Yeasts are equivalent to lab mice when it comes to understanding how cells work and interact. Scientists test yeast in food fermentation, alcohol production, and also modeling complex cells, such as human cells.
Researchers at the University of Cambridge in the United Kingdom tested yeast once more to better comprehend how cells transfer nutrients to one another and discovered “behaviors” never truly observed before.
“Once a cooperating cell community is established, it has the potential to exhibit higher levels of functioning that would not be possible at the single cell level,” said Kate Campbell, a Ph.D. student at Cambridge and lead researcher of the study. “Foreign cells may, therefore, die as they have not established any type of [nutrient exchange] interaction networks important for survival.”
This essentially means a community of yeast cells efficiently share nutrients, or “biomolecules” known as metabolites, among their own kind. If a yeast cell is introduced and did not develop from that culture, it would not get to eat with the rest of the family.
These findings were published October 26 in the open-access journal, eLife, and offer new insight on complex cell interaction that takes place in animals, plants and single-cell eukaryotes such as yeast.
“I liked that this work highlights one of the amazing mechanisms that cells develop to survive,” said Maria Olin-Sandoval, a cellular biologist at the University of Cambridge. She was not a part of Campbell’s research team, but she also specializes in cell nutrient consumption.
One of the fundamental reasons why these findings are so important is because of variation, Campbell said. “Between individual cells, there can be various levels of variation, despite cells having the same genetic content.”
“You can observe in these populations that it does not necessarily mean that all the cells are exactly the same, but that the population is composed of cells that can survive due to metabolic cooperation,” Olin-Sandoval said.
Going back to introductory biology, one should remember that cells replicate and share DNA, but sometimes the components of the cell changes in the process. The study noted that cells can change and respond in a variety of ways to internal and external changes. Environmental stressors like intense hot or cold temperatures and gene expression can affect a cell’s metabolism.
“It's like having two identical twins, and letting one grow up in Sweden and the other in Texas,” Campbell said. “They would perhaps respond differently being moved to the Arctic – an environmental stressor – as a result of their different previous environments and life histories.”
This research shows that after different variables affect a single cell’s metabolism, changes begin to occur in the community.
“My research proposes that metabolism may be a cause for cell-to-cell variation,” she said. “We suggest that the export activities of one cell may affect the metabolism of another neighboring cell. As cells export an essential nutrient, this can cause other cells to switch from self-synthesis to uptake.”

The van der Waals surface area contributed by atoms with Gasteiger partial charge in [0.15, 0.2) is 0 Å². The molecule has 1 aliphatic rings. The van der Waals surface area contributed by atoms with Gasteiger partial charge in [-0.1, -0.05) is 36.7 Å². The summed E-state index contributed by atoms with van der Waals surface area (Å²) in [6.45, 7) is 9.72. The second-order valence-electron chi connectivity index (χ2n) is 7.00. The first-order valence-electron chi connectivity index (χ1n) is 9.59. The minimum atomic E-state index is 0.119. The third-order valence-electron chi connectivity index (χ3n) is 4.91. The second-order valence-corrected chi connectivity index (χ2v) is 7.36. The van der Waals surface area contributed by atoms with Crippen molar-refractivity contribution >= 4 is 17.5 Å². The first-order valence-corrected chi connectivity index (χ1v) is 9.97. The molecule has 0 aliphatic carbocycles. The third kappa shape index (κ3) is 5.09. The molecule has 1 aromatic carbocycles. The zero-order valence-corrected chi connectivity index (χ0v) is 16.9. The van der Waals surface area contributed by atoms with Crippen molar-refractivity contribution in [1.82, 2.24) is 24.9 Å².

Uptake is the process in which one cell shares its nutrients and other cells use them. In colonies, this can be far more efficient. “Which makes sense. Why would you use expensive multistep molecular components in the cell to make your nutrient when you can import the end product already available?” Campbell asked.
The research team had to account for these variables and more, especially because there is a lot going on in a natural environment as opposed to the lab environment.
“The cells were genetically modified to enable cells to export higher amounts of nutrients,” Campbell said. “In the wild, however, cells respond dynamically to changes in nutrient abundance, which seems logical considering that nutrient availability would also fluctuate.”
Genetic modification was used in order to keep the cells at a “growing phase,” which is a time in a cell’s life where it can create and spew out metabolites for others in the family to use.
“We observed that the extracellular content between wild yeast cells in a community was highly similar between [the experimental, genetically modified group],” Campbell said.
These confirmations in self-establishing communities and sharing nutrients are also beginning to be considered for other areas of research, she said. If cells can isolate foreign bodies that may harm the other healthy cells, this may be a good way to think in terms of medicine.
Some applications, she explained, could be in destroying cancer cells, finding brain cells with misfolded proteins that cause neurological disorders like Alzheimer’s disease, or destroying harmful gut bacteria that cause food poisoning and ulcers.
“The metabolic cooperation is a very interesting topic that has been studied in different types of cell communities including tumor cells,” Olin-Sandoval said. “Many fundamental cellular processes are highly conserved between yeasts and human cells.”
Yeast cells are an essential model for cellular and microbiology, and these findings can represent a lot of the diseases and cancers that humans suffer from. Olin-Sandoval said this study’s results “can contribute much more than we realize to the knowledge of what could be happening in human cells and disease.”
“Our results certainly provide a previously unconsidered and important insight into potential microbial interactions that can occur,” Campbell said. “We can now explore the possible interaction networks that cells may establish which may also be significant in number. We also confirmed that cells prefer uptake over self synthesis for our tested essential nutrients which has enormous implications for microbial research.”